March 13, 2017 – “Law students from across the country issued a report that argues Canada’s continued participation in the Safe Third Country Agreement with the U.S. violates the Charter of Rights and Freedoms. The report, compiled by hundreds of law students on behalf of the Canadian Council for Refugees, calls on the government to suspend the agreement in response to the Trump administration’s immigration policies.” “The report shows how refugees turned back on Canadian borders could face detention, deportation or lack of access to legal representation in the United States. By continuing to be part of the agreement, Canada “is breaching” both its own Charter of Rights and the International Refugee Convention, the report notes. Despite mounting pressure, immigration minister Ahmed Hussen said last month Canada was not considering reviewing the agreement.” (Metro News)

March 13, 2017 – “The co-founder of a startup matching lawyers to pro bono cases will join the push for diversity in tech at 1871. Kristen Sonday was announced Saturday as 1871’s next Entrepreneur in Residence through the Code2040/Google for Entrepreneurs program, where she’ll work to expand opportunities for underrepresented minorities.” (Chicago Tribune)

March 14, 2017 – “In a city where fewer than 1 percent of people in police custody are visited by an attorney, a judge’s order will help the poor access a free lawyer while at the police station. Chief Judge Timothy Evans of the Circuit Court of Cook County signed an order Tuesday that would make a county public defender or a designated private attorney available to anyone who is in custody at one of the Chicago Police Department’s 22 stations with lockup facilities.” “Under Evans’ order, arrestees will now have access to legal aid during normal weekday business hours. [24-hour First Defense Legal Aid’s] group of volunteer attorneys will be on call after hours, on weekends and on holidays.” (Huffington Post)

March 15, 2017 – “Electronic filing of documents in criminal cases and civil lawsuits, data analytics to improve case flow and increased funding for indigent defense and public interest lawyers are among the recommendations a statewide panel has made to improve the North Carolina court system. The North Carolina Commission on the Administration of Law and Justice presented its final report to Chief Justice Mark Martin on Wednesday. Martin appointed the 65-member commission almost two years ago and tasked members with the first comprehensive evaluation of the state court system in two decades. ‘The commission’s recommendations create a framework for dramatic, systemic improvement in the administration of justice in North Carolina,’ Martin said in a statement. ‘The work of this blue-ribbon commission will help ensure that North Carolina’s Judicial Branch meets the needs and expectations that the people of North Carolina have for fair, modern and impartial courts.’ Recommendations were made in five areas: criminal investigation and adjudication, civil justice, technology, legal professionalism and public trust and confidence.” (WRAL)

March 16, 2017 – “On Thursday, the Trump administration released a preliminary 2018 budget proposal, which details many of the changes the president wants to make to the federal government’s spending. The proposal covers only discretionary, not mandatory, spending. To pay for an increase in defense spending, a down payment on the border wall and school voucher programs, among other things, funding was cut from the discretionary budgets of other executive departments and agencies. The Environmental Protection Agency, the State Department and the Agriculture Department took the hardest hits. The proposal also eliminates funding for these 19 agencies.” One of the proposed eliminations is funding for the Legal Services Corporation. (Washington Post)

LSC Statement: “President Trump’s budget proposal released today calls for defunding the Legal Services Corporation, but LSC leaders expressed confidence that Congress would continue to support the vital mission of the nation’s single largest funder of civil legal aid for low-income people. ‘I look forward to working with Congress to continue LSC’s work,’ said James Sandman, President of LSC. ‘I am optimistic that the bipartisan support we have enjoyed in Congress for more than four decades will continue for years to come.'” (LSC Press Release)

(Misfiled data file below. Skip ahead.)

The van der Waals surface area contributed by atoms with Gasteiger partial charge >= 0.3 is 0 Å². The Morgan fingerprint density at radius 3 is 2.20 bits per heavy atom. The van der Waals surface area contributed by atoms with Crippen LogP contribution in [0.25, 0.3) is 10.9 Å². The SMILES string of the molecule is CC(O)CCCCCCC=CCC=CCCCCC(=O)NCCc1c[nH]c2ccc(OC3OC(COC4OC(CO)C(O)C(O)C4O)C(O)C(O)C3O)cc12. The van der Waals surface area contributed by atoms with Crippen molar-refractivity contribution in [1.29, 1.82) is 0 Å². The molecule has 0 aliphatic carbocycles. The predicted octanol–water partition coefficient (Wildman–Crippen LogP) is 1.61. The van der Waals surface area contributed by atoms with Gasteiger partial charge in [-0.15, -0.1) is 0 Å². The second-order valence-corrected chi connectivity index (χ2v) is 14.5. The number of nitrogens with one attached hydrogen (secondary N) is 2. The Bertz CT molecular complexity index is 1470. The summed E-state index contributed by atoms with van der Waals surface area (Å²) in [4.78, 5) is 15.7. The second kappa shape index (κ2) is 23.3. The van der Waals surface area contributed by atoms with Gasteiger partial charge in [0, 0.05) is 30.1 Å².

ABA Statement: “The American Bar Association is outraged that the administration  proposes to eliminate funding for the Legal Services Corporation in its budget and calls on every member of Congress to restore full funding. LSC provides civil legal aid to people who desperately need help to navigate the legal process. Without this assistance, court house doors will slam in the faces of millions of Americans, denying them equal access to justice. Some of the worthy services the LSC provides include securing housing for veterans, protecting seniors from scams, delivering legal services to rural areas, protecting victims of domestic abuse and helping disaster survivors. Their offices are in every congressional district and they help almost 1.9 million people annually. More than 30 cost-benefit studies all show that legal aid delivers far more in benefits than it costs. If veterans become homeless, or disaster victims cannot rebuild, their costs to society are significantly more.” (ABA News)

NLADA Statement: “Today the White House Office of Management and Budget (OMB) released a framework for the FY18 federal budget that recommends the elimination of the Legal Services Corporation (LSC). The OMB proposal would further clog courts with individuals who would be forced to represent themselves without the assistance of an attorney, and deny equal access to justice for millions of people in our country.  NLADA, the nation’s judiciary, the legal profession, and a host of other organizations are joined in our resolve to educate Congress about the critical role LSC plays in guaranteeing our nation’s promise of justice and fairness for all. Civil legal aid is integral to the effective functioning of our justice system, and to the principle that the quality of justice you receive should not depend on how much money you have.” (NLADA Statement)

Spotlight on Outstanding Public Servants:

Law Students in Action: Students in Boston University School of Law’s Immigrants’ Rights Clinic (IRC) have been working to help those caught in the confusion following President Trump’s executive orders on immigration enforcement and deportation. Supervised by Clinical Instructor Sarah Sherman-Stokes, IRC students recently worked in conjunction with the American Immigration Lawyers Association and the American Civil Liberties Union (ACLU) to ensure compliance with the Massachusetts Federal Court Order that put a seven-day hold on the enforcement of President Trump’s executive order of January 27, 2017, which blocked travelers coming to the US from seven majority Muslim countries. Students, on a volunteer-basis, went to Logan Airport and provided legal support for travelers who were having issues or were simply curious about their rights. (Boston University School of Law News)

Music Bonus! Music pick from the PSJD Fellow Delisa Morris.